There is no legislation, which brings about the two party formation in the United States – the Republicans and Democrats; there is no legislation, which brings about the three- party structure you have in UK today – the Labour, the Conservatives and the Liberal something. if you know the way they were originated it's not because the House of Commons decided one way or the other.
So, I still believe that you can have a two-party system. All these factions you are finding in various parties are actually calling for a re-alignment of political forces. I think re-alignment of political forces can be pushed further to lead to a two party system or three party systems depending on the way you want it.
I also believe that PDP means something to some people in some states. It doesn't mean anything in some other states and some factions in PDP are closer to Labour in some states and so on and so forth. So, there would be re-alignment of political forces. That is where we should be pushing for. We shouldn't use National Assembly, mark you, the Assembly people are people seeking office.
Whatever they do with respect to parties would be something that would be advantageous to them individually. So, you don't know why they are voting one way or the other. This is the picture. Whereas, people who are not seeking elective offices, who are not in the National Assembly, who are seeking elective offices, who are challenging the Assemblymen they have a different view about how they want parties to be. So, leave that to chance.
What is your advice to Nigerians as they prepare for another round of elections?
My view is that no country survives if it doesn't have free, fair and credible elections. So, we should go for that. The election could be free, it could be fair, it may not be credible. Credibility is at the root of democratic election, whether people believe that what they are seeing is true. That is credibility. Therefore, I would urge President Jonathan to work for a credible election, not necessarily free and fair. Free and fair must be taken as given but credibility is not taken as given and that is what he should work for.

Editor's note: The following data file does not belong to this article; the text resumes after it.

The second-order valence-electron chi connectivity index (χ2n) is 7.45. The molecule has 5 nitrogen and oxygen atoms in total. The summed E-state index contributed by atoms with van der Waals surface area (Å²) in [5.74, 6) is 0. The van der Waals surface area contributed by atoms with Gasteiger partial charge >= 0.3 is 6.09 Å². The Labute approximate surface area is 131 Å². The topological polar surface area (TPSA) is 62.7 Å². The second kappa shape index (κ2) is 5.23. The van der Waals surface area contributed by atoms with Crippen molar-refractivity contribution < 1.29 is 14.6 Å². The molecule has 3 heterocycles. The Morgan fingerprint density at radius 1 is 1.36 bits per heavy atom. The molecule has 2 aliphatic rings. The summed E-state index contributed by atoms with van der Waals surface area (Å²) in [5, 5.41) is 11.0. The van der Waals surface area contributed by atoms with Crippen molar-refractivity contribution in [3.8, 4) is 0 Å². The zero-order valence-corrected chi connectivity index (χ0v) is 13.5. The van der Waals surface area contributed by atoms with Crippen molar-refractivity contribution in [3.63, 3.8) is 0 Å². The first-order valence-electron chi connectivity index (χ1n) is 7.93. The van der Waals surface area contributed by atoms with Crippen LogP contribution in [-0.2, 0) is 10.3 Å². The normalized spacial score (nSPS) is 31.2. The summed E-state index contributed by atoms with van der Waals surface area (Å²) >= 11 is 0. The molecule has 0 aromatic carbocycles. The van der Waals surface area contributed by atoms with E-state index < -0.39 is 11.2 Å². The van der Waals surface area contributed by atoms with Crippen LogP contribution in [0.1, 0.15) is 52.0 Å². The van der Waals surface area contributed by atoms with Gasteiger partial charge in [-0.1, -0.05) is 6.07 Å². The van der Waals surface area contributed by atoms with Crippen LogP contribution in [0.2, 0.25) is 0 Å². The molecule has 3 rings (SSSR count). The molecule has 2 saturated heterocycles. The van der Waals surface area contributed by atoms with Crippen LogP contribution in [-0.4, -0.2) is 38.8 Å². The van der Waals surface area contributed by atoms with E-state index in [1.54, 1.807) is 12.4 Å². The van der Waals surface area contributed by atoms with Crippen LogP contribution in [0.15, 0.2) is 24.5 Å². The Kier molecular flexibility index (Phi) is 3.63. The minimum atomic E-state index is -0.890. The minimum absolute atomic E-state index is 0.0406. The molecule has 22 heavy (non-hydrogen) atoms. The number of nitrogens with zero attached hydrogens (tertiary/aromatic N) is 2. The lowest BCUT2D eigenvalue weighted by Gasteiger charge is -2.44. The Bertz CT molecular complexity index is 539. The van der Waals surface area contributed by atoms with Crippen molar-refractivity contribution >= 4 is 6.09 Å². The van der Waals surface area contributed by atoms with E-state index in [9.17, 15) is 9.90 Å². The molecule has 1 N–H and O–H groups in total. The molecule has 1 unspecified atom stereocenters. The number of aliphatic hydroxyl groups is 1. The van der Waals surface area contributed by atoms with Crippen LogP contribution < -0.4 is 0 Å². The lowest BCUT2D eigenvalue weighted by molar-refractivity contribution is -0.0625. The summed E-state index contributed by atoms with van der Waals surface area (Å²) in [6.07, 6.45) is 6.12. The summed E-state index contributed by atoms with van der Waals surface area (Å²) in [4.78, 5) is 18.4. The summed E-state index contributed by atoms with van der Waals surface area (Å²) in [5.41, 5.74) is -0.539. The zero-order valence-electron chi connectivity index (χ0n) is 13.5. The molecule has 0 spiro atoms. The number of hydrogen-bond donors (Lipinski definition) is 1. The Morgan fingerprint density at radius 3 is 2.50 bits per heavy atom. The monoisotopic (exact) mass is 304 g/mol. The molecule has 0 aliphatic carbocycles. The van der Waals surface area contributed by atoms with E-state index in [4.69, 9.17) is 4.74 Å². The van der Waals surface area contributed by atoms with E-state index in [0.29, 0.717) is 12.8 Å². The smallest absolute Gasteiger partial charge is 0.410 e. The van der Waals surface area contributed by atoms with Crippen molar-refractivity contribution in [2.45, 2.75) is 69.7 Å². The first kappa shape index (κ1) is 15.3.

Why I say so is this. A credible election for a man in office who is also a candidate is a different ball game from a man in office who is not a candidate. So, one of the things we talk, which sometimes we ignore with respect to June 12, 1993 was that Babangida was not a candidate. But there are ways, which you call credibility enhancing mechanism. I don't want to discuss those ones here. Credibility enhancing mechanism that Jonathan must introduce in other to make an election credible if he turns out to be a candidate. I want to start advising in the media on what he should do or should not do.
I delivered a lecture in Vienna, and I said election could be free and fair and may not be credible. I still believe that is the position. What we should go for is a credible election.
We understand you gave a testimony about your health condition in church, we would like you to share that with us sir?
Having gone through three major surgeries, having gone through 10 radiations, having gone through about three months of rehabilitation, having gone through 12 chemotherapy, I have cause to be thankful to God that I am what I am today. The talk, all the fears about cancer spreading to my brain does not exist. It did not. MRI of my brain up till few weeks ago is very positive.
There is no spinal compression, which I had before in 2008 where eight tumours were removed. By January this year, there is nothing called spinal compression. MRI of my brain also shows that I am mentally sound. My heart is very good, my kidney is water-full. So, I have nothing to worry about. I am surviving and thriving.